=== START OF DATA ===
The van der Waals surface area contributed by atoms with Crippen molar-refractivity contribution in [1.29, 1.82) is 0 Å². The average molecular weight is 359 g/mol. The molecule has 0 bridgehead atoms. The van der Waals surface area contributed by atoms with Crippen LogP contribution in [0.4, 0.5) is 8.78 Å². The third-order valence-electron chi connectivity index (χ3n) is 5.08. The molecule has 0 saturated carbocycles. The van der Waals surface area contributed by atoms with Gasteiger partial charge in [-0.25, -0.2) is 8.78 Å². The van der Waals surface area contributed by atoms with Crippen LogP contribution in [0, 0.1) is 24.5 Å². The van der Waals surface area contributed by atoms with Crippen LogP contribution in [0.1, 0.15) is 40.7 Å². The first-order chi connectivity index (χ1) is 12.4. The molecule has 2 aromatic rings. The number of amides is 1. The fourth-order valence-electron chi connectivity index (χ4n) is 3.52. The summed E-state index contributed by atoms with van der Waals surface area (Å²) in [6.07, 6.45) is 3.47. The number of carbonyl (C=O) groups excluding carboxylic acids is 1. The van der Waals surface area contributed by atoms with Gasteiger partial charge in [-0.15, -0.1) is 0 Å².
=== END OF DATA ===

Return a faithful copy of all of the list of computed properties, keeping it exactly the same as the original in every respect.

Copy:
The van der Waals surface area contributed by atoms with Crippen molar-refractivity contribution in [1.29, 1.82) is 0 Å². The average molecular weight is 359 g/mol. The molecule has 0 bridgehead atoms. The van der Waals surface area contributed by atoms with Crippen LogP contribution in [0.4, 0.5) is 8.78 Å². The third-order valence-electron chi connectivity index (χ3n) is 5.08. The molecule has 0 saturated carbocycles. The van der Waals surface area contributed by atoms with Gasteiger partial charge in [-0.25, -0.2) is 8.78 Å². The van der Waals surface area contributed by atoms with Crippen LogP contribution in [0, 0.1) is 24.5 Å². The van der Waals surface area contributed by atoms with Crippen LogP contribution in [0.1, 0.15) is 40.7 Å². The first-order chi connectivity index (χ1) is 12.4. The molecule has 2 aromatic rings. The number of amides is 1. The fourth-order valence-electron chi connectivity index (χ4n) is 3.52. The summed E-state index contributed by atoms with van der Waals surface area (Å²) in [6.07, 6.45) is 3.47. The number of carbonyl (C=O) groups excluding carboxylic acids is 1. The van der Waals surface area contributed by atoms with Gasteiger partial charge in [-0.15, -0.1) is 0 Å².